Sioux City head coach Dave Siciliano’s insights on Tim Kennedy: “I thought Tim was maybe the best forward in the league. He’s capable of being a game breaker on any given shift. In one-on-one situations he was always dangerous. Tim has the uncanny ability to be able to read where the pass is being made and pick off that pass to create either a breakaway, an odd-man situation or a scoring opportunity for his teammates. He can set up plays and he can finish. Tim is the ultimate competitor and is very persistent. He is very difficult to knock off of his feet. Tim might be 5’11/170 but pound for pound when he hits, he hits as hard as anyone in the league. Tim checks just as hard as he plays offensively. He’s just mentally and physically a lot stronger than what he appears to be because of his size. He is very good at handling the puck and finding the open man either in the slot or at the point. Defensively he’s very good because he can really read the play well. He has the ability to go to where the puck is going. Tim has got excellent feet. He’s very quick and he’s got that fourth gear where he can get up to another speed and show that burst to either get through or around opposing defensemen. Tim is a great player who is very, very exciting to watch and I see him really being an impact player for Michigan State this coming year. I believe that Tim is a bona fide (NHL) draft pick because he’s got all of the necessary mental and physical tools along with the work ethic to play at the pro level, he just needs time to develop and grow.”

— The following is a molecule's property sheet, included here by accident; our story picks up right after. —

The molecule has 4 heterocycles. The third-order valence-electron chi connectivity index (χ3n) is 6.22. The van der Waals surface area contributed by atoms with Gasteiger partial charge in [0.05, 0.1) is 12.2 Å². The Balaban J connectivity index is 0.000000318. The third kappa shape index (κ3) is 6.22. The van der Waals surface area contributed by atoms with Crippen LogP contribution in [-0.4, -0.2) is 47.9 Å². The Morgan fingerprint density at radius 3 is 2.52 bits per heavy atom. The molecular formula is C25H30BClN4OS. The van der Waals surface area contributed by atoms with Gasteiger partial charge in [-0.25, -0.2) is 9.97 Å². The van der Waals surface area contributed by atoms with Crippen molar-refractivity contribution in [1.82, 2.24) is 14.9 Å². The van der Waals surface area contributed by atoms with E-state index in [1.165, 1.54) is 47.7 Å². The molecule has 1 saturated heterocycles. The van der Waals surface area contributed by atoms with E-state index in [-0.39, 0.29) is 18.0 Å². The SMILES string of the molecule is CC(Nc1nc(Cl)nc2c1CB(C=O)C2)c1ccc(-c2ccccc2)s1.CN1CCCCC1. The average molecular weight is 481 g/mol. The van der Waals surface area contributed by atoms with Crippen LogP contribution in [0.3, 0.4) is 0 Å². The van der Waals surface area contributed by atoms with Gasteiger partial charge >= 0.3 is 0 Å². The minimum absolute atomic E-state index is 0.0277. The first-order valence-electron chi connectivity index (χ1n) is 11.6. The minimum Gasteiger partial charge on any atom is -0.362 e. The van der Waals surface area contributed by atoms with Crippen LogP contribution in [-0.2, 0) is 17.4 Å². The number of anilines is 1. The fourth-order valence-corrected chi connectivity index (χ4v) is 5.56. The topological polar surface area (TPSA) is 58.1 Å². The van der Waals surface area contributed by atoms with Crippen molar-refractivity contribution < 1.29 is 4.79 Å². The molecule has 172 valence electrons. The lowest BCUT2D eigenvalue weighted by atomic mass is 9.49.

12. Nicholas Kemp, C/RW (Sioux City)
Ht: 6’1 Wt: 202 lbs. DOB: 1986-01-05
NHL Central Scouting final ranking: 109thamong North American skaters

When Nicholas Kemp arrived in Sioux City, Iowa prior to this past season, he may have been one of the best unknown incoming players. Kemp played for his hometown Hermantown (MN) High School team, a program not exactly as well known as say Warroad or Centennial.